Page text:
At least the British bombers were first-generation Brits who had grown-up in an Islamic subculture. Their actions might be, however perverted, seen as a reaction to discrimination against British Muslims.
But the people in Belgium have no such “consolation.” Their latest home-grown jihadist looked and talked just like the “girl next door” because she was the girl next door. Her story is a cautionary tale: not only about the spread of radical Islam, but about the kind of culture that makes that spread possible.
According to the Independent, “Murielle Degauque was, by all accounts, a normal child.” As a teenager, she dabbled in drugs and paid more attention to boys than to her schoolwork.
Nothing about her upbringing in southern Belgium suggested that she would do what she did last week: that is, strap explosives onto herself and detonate them near an American patrol in Iraq—killing herself, but fortunately, no Americans in the process.
In an attempt to make what happened seem like the product of a personal pathology, commentators point out that Degauque was attached to Muslim men: She married and divorced one; dated another; and finally went to Morocco with a third. And it was on this trip that she converted to the brand of Islam that led her to become a suicide bomber.
This shocking incident reminds us that Islam is no longer confined to oppressed and angry Arabs. It is in our midst and deadly dangerous. But there’s something else going on: that is, the cultural setting in which people like Degauque make their choices.
Commenting on this cultural setting in the December 12 issue of the New Republic, Editor Spencer Ackerman cites Europe’s “strident secularism” as contributing to the radicalization of European Muslims. European elites are so secularized, Ackerman writes, that they “view public expressions of religion, no matter how subtle or individualized, as subversive political statements.” So it is that young people who are searching are open to embracing a religious vision that takes that subversion of the political order to a new level: jihadist Islam.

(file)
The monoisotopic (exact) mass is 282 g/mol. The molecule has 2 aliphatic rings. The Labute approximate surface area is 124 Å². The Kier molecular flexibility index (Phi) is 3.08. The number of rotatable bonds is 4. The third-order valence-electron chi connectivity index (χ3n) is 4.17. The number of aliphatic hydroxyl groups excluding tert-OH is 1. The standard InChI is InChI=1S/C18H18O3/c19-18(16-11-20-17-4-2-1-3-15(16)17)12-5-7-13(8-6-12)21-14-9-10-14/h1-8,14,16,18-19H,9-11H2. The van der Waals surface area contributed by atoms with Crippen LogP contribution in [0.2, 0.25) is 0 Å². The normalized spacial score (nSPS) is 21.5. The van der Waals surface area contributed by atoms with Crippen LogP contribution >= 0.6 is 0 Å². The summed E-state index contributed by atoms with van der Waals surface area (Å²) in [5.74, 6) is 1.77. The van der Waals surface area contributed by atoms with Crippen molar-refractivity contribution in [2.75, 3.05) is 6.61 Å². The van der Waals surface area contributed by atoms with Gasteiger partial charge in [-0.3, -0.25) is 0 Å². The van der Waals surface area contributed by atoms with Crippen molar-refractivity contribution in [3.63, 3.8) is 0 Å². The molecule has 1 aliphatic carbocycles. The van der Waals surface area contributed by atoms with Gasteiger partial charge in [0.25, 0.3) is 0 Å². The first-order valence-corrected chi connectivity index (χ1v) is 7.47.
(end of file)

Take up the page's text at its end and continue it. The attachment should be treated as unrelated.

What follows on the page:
The effects of European secularism, you see, are not limited to the children of Muslim immigrants. A culture where barely half the people believe in God, and far fewer practice any religion at all, cannot compete with Islam’s vitality. While Europeans have ceased believing in God, they and their children have not stopped needing Him: Their need for meaning and purpose has not gone away. They have just been convinced that these will not be found inside a Christian church.
And they certainly will not find them in the secular welfare state. So for many that leaves only one alternative: radical Islam, the alternative chosen by Degauque. It’s a choice that makes sense only when you realize that we are by design meaning-seeking creatures. That this young girl next door made that choice is a fearful warning about Islam, and a tragic reflection on our own culture.
Stephen Castle, “Girl Next Door Who Became a Suicide Bomber,” Independent (London), 2 December 2005.
Spencer Ackerman, “Why American Muslims Haven’t Turned to Terrorism,” New Republic, 1 December 2005. (Subscription required.)
Bruce Bawer, “Tolerance or Death!” Reason, 30 November 2005.
Bruce Bawer, “Not All Muslims Want to Integrate,” Christian Science Monitor, 17 November 2005.
Get a friend a copy of C. S. Lewis’s Mere Christianity this Christmas!